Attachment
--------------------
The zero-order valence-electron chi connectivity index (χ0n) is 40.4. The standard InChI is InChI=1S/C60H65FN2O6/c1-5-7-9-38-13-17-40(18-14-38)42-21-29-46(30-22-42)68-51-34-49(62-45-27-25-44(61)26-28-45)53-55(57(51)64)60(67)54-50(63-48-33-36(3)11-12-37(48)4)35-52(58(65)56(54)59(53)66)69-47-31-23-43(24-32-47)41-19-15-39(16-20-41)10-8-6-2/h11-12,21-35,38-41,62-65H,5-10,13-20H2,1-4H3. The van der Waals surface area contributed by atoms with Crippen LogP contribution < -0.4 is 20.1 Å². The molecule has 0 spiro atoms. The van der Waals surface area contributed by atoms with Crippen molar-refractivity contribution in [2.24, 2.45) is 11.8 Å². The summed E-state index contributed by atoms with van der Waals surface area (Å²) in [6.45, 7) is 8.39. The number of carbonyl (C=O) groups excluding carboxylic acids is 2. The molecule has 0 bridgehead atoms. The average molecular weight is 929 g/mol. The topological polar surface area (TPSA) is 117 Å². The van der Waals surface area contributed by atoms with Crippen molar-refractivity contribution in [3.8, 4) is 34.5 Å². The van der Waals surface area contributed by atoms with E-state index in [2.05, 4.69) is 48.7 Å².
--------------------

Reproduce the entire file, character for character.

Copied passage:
The zero-order valence-electron chi connectivity index (χ0n) is 40.4. The standard InChI is InChI=1S/C60H65FN2O6/c1-5-7-9-38-13-17-40(18-14-38)42-21-29-46(30-22-42)68-51-34-49(62-45-27-25-44(61)26-28-45)53-55(57(51)64)60(67)54-50(63-48-33-36(3)11-12-37(48)4)35-52(58(65)56(54)59(53)66)69-47-31-23-43(24-32-47)41-19-15-39(16-20-41)10-8-6-2/h11-12,21-35,38-41,62-65H,5-10,13-20H2,1-4H3. The van der Waals surface area contributed by atoms with Crippen LogP contribution < -0.4 is 20.1 Å². The molecule has 0 spiro atoms. The van der Waals surface area contributed by atoms with Crippen molar-refractivity contribution in [2.24, 2.45) is 11.8 Å². The summed E-state index contributed by atoms with van der Waals surface area (Å²) in [6.45, 7) is 8.39. The number of carbonyl (C=O) groups excluding carboxylic acids is 2. The molecule has 0 bridgehead atoms. The average molecular weight is 929 g/mol. The topological polar surface area (TPSA) is 117 Å². The van der Waals surface area contributed by atoms with Crippen molar-refractivity contribution in [3.8, 4) is 34.5 Å². The van der Waals surface area contributed by atoms with E-state index in [2.05, 4.69) is 48.7 Å².